Showing posts with label yogurt. Show all posts
Showing posts with label yogurt. Show all posts

Tuesday, July 22, 2014

Dee-Day (3) : A special guest post….

Many decades ago, my life came to be haunted by a devil-in-disguise. He broke my carefully-kept toys, tore my cherished books and ate up all the chocolate that I’d been saving “for later”. All I did was cry lodes of tears on daddy’s shoulders as he tried to comfort me by saying “now your toy (or book or candy) is gone. What can we do. You stop crying and I’ll get you more….”. As far back  as I can think , he got away with everything.

And yet, my most vivid memories are those of seeing him walk for the first time. Or leading him to his kindergarten class. Or him seeking me out in school with tears in his eyes because someone had been bullying him. My dad told me that he named him Amitouj - the celestial bed rest that Brahma reclines on - because he was going to be my pillar of comfort when he grew up. Somewhere along the way, I named him Divyu - because I wanted his name to have the same initials as mine. 

Today, my younger brother is still a devil. But I have seen his comforting side when I was hurting the most. He’s all grown up. But he’s still my first baby.

In 2009; on my vacation to his place in Abu Dhabi, my mom told me that he’d become very good at cooking. She said, “some things, he cooks even better than me”. At her request, he made me a dinner - his signature “tadka wali dahi”, as my mom called it. Since then, I’ve been pestering him for the recipe. Today, he’s decided to share it with me; and you. Read on ahead….from the mouth of the devil himself :-)!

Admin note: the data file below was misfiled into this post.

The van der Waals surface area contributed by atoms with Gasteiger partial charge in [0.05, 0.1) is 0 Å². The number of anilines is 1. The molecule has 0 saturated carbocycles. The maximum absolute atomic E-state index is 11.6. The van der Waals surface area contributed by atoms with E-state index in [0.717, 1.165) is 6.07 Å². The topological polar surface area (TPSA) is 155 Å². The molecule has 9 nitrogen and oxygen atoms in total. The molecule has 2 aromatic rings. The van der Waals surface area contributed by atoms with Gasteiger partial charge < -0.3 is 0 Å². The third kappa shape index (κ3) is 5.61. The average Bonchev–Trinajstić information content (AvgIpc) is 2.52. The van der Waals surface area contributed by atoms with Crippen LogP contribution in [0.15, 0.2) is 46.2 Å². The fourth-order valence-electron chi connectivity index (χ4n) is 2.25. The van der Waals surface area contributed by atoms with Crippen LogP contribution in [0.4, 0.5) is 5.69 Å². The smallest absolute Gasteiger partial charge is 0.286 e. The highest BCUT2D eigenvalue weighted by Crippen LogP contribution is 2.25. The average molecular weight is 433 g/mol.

_____________________________________________________________


The journey to my culinary expertise started in year 1999 when I moved from Delhi to Mumbai. Taking national integration to core I moved in with 3 other gentlemen: one from Bengal – representing East, One from Andhra Pradesh – representing South, and the other from Sholapur on the west coast of India.  I completed the missing link from North – Delhi.

Monday, April 14, 2014

Dee-Day (1): Buttermilk - a guest post by Sharmila